Groundwater depletion and reservoir levels pose a threat to Telangana’s paddy crop

With reservoir levels depleting and groundwater levels plummeting, paddy farmers in Telangana face a tough time this summer. As they are not able to water the paddy crop at the crucial stage, they face the prospect of losing 15-20 per cent of the output this season.

Telangana, the biggest paddy-growing state in the country during the rabi season, has sown paddy in about 51 lakh acres in the current season, which is lower than last year’s 57 lakh acres.

The crop, currently in the ‘panicle initiation to grain filling stage’, requires three rounds of irrigation.

Groundwater levels fell by 1.36 metres to 8.70 metres (depth to water level) in February 2024 from 7.30 metres in the same month last year. The water storage levels in major reservoirs fell to 270 TMC as of today, against 413 metres, showing bleak prospects.

“The rabi season started late by a month as the kharif season got extended by a month because of rains early in the season. We are mid-way in March and the crop would require at least 2-3 rounds of watering. The reports of declining groundwater levels from different parts of the State are worry some,” an agriculture scientist told businessline.

Paddy area

The paddy area in the rabi season, like in the kharif season, has gone up significantly over the last three years thanks to the increase in irrigation facilities. A chain of reservoirs, led by the Kaleshwaram project, helped the State increase the availability of water for agriculture.

The State’s rabi area, which stood at 55 lakh acres, went up to 72 lakh acres last year, reflecting increase in water availability . The paddy area increased to 56 lakh acres last year as against the normal area of 40 lakh acres.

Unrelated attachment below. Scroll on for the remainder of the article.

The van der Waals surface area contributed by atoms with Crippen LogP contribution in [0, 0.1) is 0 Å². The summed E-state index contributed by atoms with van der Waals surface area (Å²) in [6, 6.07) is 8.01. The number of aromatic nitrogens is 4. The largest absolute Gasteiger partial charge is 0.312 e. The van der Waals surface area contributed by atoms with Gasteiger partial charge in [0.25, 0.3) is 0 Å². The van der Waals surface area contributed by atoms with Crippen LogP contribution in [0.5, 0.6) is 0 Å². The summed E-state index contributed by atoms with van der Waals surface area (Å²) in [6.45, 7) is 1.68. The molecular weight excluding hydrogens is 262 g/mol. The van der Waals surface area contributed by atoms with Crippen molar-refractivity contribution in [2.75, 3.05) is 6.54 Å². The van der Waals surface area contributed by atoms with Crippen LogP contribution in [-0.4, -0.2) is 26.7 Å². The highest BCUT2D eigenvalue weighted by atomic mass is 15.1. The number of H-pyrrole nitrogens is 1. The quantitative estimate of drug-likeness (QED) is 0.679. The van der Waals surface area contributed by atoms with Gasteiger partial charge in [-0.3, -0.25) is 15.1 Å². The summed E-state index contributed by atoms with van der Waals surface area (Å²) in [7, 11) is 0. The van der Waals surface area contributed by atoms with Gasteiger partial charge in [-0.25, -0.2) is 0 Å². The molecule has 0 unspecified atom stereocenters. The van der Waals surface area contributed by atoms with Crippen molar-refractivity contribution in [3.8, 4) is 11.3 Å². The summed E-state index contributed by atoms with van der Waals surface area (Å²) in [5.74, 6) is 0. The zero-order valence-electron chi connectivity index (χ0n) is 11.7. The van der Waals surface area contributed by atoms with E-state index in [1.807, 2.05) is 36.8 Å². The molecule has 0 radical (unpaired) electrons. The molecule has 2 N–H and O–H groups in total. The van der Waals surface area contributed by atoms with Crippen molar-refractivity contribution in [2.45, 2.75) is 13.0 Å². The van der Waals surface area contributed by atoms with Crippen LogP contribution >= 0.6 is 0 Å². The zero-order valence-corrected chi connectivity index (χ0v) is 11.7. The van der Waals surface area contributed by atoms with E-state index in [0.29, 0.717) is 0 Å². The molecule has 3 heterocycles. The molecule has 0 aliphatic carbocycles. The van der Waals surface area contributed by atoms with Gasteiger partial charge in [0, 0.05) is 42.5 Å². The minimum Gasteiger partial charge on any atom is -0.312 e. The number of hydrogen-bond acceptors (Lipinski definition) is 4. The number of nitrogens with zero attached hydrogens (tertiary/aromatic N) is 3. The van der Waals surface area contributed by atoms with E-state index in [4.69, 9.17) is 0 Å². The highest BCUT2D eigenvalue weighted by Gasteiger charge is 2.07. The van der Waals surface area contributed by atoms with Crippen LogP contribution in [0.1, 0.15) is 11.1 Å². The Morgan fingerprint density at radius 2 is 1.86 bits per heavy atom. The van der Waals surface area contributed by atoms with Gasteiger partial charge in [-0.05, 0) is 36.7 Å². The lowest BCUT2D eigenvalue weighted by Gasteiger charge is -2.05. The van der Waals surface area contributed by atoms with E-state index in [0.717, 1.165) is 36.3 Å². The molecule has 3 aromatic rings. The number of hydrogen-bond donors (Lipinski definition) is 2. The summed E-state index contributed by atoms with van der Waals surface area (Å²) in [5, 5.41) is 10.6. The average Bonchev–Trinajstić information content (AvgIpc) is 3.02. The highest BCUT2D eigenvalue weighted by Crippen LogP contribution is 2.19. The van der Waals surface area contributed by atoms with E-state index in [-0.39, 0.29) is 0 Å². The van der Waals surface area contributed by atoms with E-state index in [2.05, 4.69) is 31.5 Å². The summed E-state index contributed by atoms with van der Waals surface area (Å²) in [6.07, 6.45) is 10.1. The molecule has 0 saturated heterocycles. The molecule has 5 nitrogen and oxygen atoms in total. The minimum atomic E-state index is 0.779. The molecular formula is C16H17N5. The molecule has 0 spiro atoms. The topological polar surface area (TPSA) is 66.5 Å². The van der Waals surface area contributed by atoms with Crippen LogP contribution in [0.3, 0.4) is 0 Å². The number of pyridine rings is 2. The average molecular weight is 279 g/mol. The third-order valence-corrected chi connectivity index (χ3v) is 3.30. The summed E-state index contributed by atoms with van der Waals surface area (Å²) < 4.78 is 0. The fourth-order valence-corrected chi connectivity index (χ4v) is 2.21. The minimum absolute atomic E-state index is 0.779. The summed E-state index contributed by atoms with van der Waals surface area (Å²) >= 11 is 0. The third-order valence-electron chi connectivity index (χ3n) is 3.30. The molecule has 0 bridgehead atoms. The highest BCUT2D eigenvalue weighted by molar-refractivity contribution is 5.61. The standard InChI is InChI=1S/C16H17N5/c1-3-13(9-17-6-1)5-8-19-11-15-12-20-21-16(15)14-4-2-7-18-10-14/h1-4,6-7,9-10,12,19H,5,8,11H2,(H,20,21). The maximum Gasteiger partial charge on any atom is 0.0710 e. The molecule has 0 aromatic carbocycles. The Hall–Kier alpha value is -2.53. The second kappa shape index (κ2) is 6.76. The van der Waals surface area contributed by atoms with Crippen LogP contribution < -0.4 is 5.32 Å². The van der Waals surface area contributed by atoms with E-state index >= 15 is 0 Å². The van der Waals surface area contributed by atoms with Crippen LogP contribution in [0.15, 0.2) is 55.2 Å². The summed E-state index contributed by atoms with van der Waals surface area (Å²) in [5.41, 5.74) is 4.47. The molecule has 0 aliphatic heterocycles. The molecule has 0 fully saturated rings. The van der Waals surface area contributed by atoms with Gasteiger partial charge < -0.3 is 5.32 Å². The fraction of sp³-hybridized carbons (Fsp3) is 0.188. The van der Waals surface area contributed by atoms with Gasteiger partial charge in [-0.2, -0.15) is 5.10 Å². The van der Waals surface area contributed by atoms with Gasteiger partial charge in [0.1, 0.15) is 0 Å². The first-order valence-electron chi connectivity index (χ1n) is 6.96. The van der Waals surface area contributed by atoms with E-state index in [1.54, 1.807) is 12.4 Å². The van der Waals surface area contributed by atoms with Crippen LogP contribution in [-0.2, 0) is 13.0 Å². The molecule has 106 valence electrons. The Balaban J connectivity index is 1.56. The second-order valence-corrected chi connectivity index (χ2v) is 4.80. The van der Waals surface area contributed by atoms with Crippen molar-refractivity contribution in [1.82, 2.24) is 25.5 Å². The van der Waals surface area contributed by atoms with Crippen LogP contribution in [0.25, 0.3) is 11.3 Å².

Encouraged by good demand and assured prices for the commodity, farmers increased the area. This year, however, their hopes have been dashed by depleted groundwater levels.

“In some areas, farmers are going for new borewells to draw water and salvage the crop. Going by the indications, the output is likely to be hit by at least 15-20 per cent. Yields too are likely to come down,” S Malla Reddy, a leader of All-India Kisan Sabha (AIKS), has said.

FCI extension

Meanwhile, the Union Government has extended the deadline for the State to mill and deliver the rice from the 2022-23 rabi season to the Central pool to May 15, 2024.

“The State must complete the delivery of custom-milled rice to the Food Corporation of India by May 15. It should happen before they start the delivery of the 2023-24 rabi rice,” a top official of the Union Ministry of Consumer Affairs, Food and Public Distribution said in a letter to the State Government.

However, it cautioned against delivering recycled rice to the FC and directed the FCI to monitor such wrongful practices. Rice recycling refers to malpractice where unscrupulous traders buy back the PDS (public distribution system) rice at a cheaper rate and deliver it to the FCI at a higher price point.

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